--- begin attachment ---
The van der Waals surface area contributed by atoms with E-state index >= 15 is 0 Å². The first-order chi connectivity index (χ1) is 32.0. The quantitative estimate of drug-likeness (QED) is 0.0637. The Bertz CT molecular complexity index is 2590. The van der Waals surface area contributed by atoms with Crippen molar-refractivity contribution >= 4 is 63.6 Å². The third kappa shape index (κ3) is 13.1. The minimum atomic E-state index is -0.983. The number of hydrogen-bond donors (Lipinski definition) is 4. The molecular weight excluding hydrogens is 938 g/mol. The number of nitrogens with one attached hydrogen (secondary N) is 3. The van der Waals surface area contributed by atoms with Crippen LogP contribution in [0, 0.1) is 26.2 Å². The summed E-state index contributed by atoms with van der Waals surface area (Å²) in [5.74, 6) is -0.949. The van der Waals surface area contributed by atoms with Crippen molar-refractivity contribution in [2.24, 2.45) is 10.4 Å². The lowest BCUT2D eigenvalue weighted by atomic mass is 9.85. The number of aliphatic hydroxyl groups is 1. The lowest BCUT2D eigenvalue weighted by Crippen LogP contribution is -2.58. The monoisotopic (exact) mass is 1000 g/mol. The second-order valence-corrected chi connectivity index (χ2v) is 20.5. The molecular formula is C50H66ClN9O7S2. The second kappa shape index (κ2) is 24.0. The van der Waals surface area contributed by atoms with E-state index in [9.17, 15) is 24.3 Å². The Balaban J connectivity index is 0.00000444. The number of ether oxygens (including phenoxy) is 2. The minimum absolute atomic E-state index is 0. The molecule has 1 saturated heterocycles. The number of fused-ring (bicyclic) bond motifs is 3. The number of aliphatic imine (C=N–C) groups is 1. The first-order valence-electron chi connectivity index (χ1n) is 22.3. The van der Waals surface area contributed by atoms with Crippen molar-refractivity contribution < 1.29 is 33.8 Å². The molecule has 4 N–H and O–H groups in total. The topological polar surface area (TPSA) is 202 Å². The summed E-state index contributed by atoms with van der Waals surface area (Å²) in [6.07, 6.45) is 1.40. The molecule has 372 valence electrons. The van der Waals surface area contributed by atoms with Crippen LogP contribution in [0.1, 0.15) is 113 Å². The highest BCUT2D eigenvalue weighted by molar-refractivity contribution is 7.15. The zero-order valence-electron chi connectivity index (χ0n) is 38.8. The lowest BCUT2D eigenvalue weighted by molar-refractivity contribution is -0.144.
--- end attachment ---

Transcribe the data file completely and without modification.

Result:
The van der Waals surface area contributed by atoms with E-state index >= 15 is 0 Å². The first-order chi connectivity index (χ1) is 32.0. The quantitative estimate of drug-likeness (QED) is 0.0637. The Bertz CT molecular complexity index is 2590. The van der Waals surface area contributed by atoms with Crippen molar-refractivity contribution >= 4 is 63.6 Å². The third kappa shape index (κ3) is 13.1. The minimum atomic E-state index is -0.983. The number of hydrogen-bond donors (Lipinski definition) is 4. The molecular weight excluding hydrogens is 938 g/mol. The number of nitrogens with one attached hydrogen (secondary N) is 3. The van der Waals surface area contributed by atoms with Crippen LogP contribution in [0, 0.1) is 26.2 Å². The summed E-state index contributed by atoms with van der Waals surface area (Å²) in [5.74, 6) is -0.949. The van der Waals surface area contributed by atoms with Crippen molar-refractivity contribution in [2.24, 2.45) is 10.4 Å². The lowest BCUT2D eigenvalue weighted by atomic mass is 9.85. The number of aliphatic hydroxyl groups is 1. The lowest BCUT2D eigenvalue weighted by Crippen LogP contribution is -2.58. The monoisotopic (exact) mass is 1000 g/mol. The second-order valence-corrected chi connectivity index (χ2v) is 20.5. The molecular formula is C50H66ClN9O7S2. The second kappa shape index (κ2) is 24.0. The van der Waals surface area contributed by atoms with E-state index in [9.17, 15) is 24.3 Å². The Balaban J connectivity index is 0.00000444. The number of ether oxygens (including phenoxy) is 2. The minimum absolute atomic E-state index is 0. The molecule has 1 saturated heterocycles. The number of fused-ring (bicyclic) bond motifs is 3. The number of aliphatic imine (C=N–C) groups is 1. The first-order valence-electron chi connectivity index (χ1n) is 22.3. The van der Waals surface area contributed by atoms with Crippen molar-refractivity contribution < 1.29 is 33.8 Å². The molecule has 4 N–H and O–H groups in total. The topological polar surface area (TPSA) is 202 Å². The summed E-state index contributed by atoms with van der Waals surface area (Å²) in [6.07, 6.45) is 1.40. The molecule has 372 valence electrons. The van der Waals surface area contributed by atoms with Crippen LogP contribution in [0.1, 0.15) is 113 Å². The highest BCUT2D eigenvalue weighted by molar-refractivity contribution is 7.15. The zero-order valence-electron chi connectivity index (χ0n) is 38.8. The lowest BCUT2D eigenvalue weighted by molar-refractivity contribution is -0.144.